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ESC Copyright Information Website: DMCA

What is the Digital Millennium Copyright Act (DMCA)?

Computers and the Internet make it easy and cheap to distribute numerous unauthorized copies of a work, causing economic harm to the copyright owner. The DMCA (a federal law passed in 1998) protects technical barriers to unauthorized copying and gives copyright owners a way to have unauthorized copies taken down that is faster and cheaper than taking infringers to court.

DMCA Safe Harbor

This DMCA takedown has flaws (it can cause websites and courses to disappear temporarily, and lacks due process) but it does have the advantage of being one step that copyright owners have to take before they take an alleged infringer to court. 

The DMCA also limits the college's liability for copyright infringement committed by users (faculty, staff, and students.) Faculty, staff, and students are still personally liable for copyright infringement. Students are subject to the student conduct process. Faculty and staff are subject to disciplinary action pursuant to the applicable collective bargaining agreement.

Avoiding DMCA Take-Downs

To avoid takedowns, faculty and staff should be careful to avoid posting infringing content to the college website, learning management system, or any online presence associated with the college. If infringing content is found, it needs to be promptly removed. Faculty and staff are expected to self-monitor and seek the support of the library, educational technologists, and instructional designers to find alternative access or alternative content. This way we can replace infringing content with something legitimate before a copyright owner issues a takedown notice, which can be more abrupt and disruptive. 

If you notice possibly infringing content put up by someone else, and you feel comfortable doing so, approach the person who posted the content in a collegial and non-confrontational way. Suggest that they Ask a Librarian for help finding a legal way to provide access to the material, or to find alternative materials. 

An alternative is contacting us through Ask a Librarian to work with the person to determine whether the content was posted legally. If it is infringing, we will work with them to find a legal way to provide access to the content or to alternative materials. There will be no negative consequences for you or the other person. 

In the Event of a DMCA Take-Down

If a copyright owner thinks that their content is being infringed upon in any of the college's online spaces, they or their designated agent can send a take-down notice to the college's copyright officer, who is the Vice President for Information Technology.

Here is a summary of how to issue a DMCA notice, and a sample of what the notice looks like, from attorney Sara F. Hawkins.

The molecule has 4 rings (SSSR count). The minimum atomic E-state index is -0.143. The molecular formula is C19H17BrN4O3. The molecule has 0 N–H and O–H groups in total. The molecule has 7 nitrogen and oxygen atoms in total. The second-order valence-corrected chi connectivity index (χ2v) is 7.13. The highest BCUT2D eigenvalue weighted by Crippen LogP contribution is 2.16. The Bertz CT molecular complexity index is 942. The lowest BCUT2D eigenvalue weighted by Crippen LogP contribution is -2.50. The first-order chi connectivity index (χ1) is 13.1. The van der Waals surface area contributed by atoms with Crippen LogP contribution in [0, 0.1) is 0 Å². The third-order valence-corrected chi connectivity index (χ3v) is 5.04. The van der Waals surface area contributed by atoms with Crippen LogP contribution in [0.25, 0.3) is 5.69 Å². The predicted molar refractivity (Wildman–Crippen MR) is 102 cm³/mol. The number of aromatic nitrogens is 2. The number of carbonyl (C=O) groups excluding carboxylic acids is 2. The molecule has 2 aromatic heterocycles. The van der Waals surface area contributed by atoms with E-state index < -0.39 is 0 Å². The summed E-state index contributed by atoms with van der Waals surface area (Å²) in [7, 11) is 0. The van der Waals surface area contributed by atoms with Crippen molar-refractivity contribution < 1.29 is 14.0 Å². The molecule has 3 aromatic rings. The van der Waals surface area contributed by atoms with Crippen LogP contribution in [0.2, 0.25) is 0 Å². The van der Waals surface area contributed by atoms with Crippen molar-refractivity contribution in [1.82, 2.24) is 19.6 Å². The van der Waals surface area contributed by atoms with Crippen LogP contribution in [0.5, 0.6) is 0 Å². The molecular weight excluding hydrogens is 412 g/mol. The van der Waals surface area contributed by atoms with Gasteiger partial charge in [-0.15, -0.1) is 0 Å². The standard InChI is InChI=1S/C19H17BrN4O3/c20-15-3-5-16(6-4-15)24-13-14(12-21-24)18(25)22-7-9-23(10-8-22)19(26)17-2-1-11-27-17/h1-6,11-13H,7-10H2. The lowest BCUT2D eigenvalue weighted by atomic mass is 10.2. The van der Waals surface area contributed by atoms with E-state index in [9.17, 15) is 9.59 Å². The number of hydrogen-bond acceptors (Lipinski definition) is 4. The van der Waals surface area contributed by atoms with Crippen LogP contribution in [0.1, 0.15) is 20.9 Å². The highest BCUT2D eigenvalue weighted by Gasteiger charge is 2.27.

Once our copyright officer receives the take-down notice, the allegedly infringing content has to be taken down immediately, without investigation. This sometimes results in entire courses or websites being taken down. The owner/maintainer of the affected course or site is notified after the fact. 

If, when that happens, you realize that the content you had up was in fact infringing, all you have to do is remove it from your course or site and work with the copyright officer to have your course or site put back up minus the infringing content. The copyright officer will take care of documenting and notifying the copyright owner. 

You do have the right to then issue a counter notice and put the content back up. However, this can result in a lawsuit and/or criminal copyright charges, so if you want to issue a counter-notice you will need to consult with college counsel and possibly your own lawyer first. (Do not consult a librarian - we are not qualified to give legal advice.) You should also notify your supervisor so they know what's going on.

The Digital Media Law Project provides a summary of how to issue a DMCA counter notice, and a form to fill out that generates the counter notice.

DMCA Anti-Circumvention

Anti-Circumvention

 The DMCA anti-circumvention provision makes it illegal to break or bypass digital rights management technologies (DRM) including:

  • encryption, like region coding on DVDs, which makes it impossible to play a U.S. DVD on a European DVD player
  • password protection, like the passwords used to access our learning management system and the library databases.

It is illegal to circumvent the DRM even if you have the legal right to use the content protected by it. For example, if you have a public-domain film on a region-coded DVD, it is illegal to remove its region coding, even though there is no copyright to infringe. 

The Librarian of Congress periodically rules on specific exemptions to the DMCA. The current exemptions relevant to higher education are:

  • It is legal to bypass the DRM of an e-book so that a visually impaired person can read it, but only if there is not an accessible version of it on the market.
  • Film studies faculty may bypass the DRM on DVDs in order to create clips of their content.